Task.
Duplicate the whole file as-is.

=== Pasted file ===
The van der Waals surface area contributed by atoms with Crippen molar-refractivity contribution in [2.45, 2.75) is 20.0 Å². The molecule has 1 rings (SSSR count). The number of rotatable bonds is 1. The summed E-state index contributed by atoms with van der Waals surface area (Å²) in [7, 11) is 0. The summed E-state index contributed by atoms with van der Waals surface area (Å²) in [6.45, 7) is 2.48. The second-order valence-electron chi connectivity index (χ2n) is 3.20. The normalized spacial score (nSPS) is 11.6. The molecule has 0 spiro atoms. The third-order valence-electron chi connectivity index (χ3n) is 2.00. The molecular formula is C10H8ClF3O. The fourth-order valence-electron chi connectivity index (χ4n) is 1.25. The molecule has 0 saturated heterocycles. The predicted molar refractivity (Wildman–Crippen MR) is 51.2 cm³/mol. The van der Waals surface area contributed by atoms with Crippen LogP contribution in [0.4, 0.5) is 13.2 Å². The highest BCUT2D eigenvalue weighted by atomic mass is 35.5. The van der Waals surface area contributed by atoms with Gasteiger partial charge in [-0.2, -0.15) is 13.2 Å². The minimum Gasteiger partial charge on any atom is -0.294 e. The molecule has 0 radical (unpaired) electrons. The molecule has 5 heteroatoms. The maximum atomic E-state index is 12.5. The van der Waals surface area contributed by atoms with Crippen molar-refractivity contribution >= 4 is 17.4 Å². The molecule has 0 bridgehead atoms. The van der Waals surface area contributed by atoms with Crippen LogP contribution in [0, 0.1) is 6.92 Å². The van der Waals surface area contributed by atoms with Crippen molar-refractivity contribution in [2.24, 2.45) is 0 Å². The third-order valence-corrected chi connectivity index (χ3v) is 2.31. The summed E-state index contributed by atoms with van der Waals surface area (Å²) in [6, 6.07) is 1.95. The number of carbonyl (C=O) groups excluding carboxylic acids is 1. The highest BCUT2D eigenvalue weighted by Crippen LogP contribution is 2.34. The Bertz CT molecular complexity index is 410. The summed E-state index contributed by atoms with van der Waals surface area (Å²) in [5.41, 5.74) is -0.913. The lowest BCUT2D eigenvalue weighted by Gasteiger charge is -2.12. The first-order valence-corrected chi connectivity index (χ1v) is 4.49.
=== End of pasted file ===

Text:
The van der Waals surface area contributed by atoms with Crippen molar-refractivity contribution in [2.45, 2.75) is 20.0 Å². The molecule has 1 rings (SSSR count). The number of rotatable bonds is 1. The summed E-state index contributed by atoms with van der Waals surface area (Å²) in [7, 11) is 0. The summed E-state index contributed by atoms with van der Waals surface area (Å²) in [6.45, 7) is 2.48. The second-order valence-electron chi connectivity index (χ2n) is 3.20. The normalized spacial score (nSPS) is 11.6. The molecule has 0 spiro atoms. The third-order valence-electron chi connectivity index (χ3n) is 2.00. The molecular formula is C10H8ClF3O. The fourth-order valence-electron chi connectivity index (χ4n) is 1.25. The molecule has 0 saturated heterocycles. The predicted molar refractivity (Wildman–Crippen MR) is 51.2 cm³/mol. The van der Waals surface area contributed by atoms with Crippen LogP contribution in [0.4, 0.5) is 13.2 Å². The highest BCUT2D eigenvalue weighted by atomic mass is 35.5. The van der Waals surface area contributed by atoms with Gasteiger partial charge in [-0.2, -0.15) is 13.2 Å². The minimum Gasteiger partial charge on any atom is -0.294 e. The molecule has 0 radical (unpaired) electrons. The molecule has 5 heteroatoms. The maximum atomic E-state index is 12.5. The van der Waals surface area contributed by atoms with Crippen molar-refractivity contribution >= 4 is 17.4 Å². The molecule has 0 bridgehead atoms. The van der Waals surface area contributed by atoms with Crippen LogP contribution in [0, 0.1) is 6.92 Å². The van der Waals surface area contributed by atoms with Crippen molar-refractivity contribution in [2.24, 2.45) is 0 Å². The third-order valence-corrected chi connectivity index (χ3v) is 2.31. The summed E-state index contributed by atoms with van der Waals surface area (Å²) in [6, 6.07) is 1.95. The number of carbonyl (C=O) groups excluding carboxylic acids is 1. The highest BCUT2D eigenvalue weighted by Crippen LogP contribution is 2.34. The Bertz CT molecular complexity index is 410. The summed E-state index contributed by atoms with van der Waals surface area (Å²) in [5.41, 5.74) is -0.913. The lowest BCUT2D eigenvalue weighted by Gasteiger charge is -2.12. The first-order valence-corrected chi connectivity index (χ1v) is 4.49.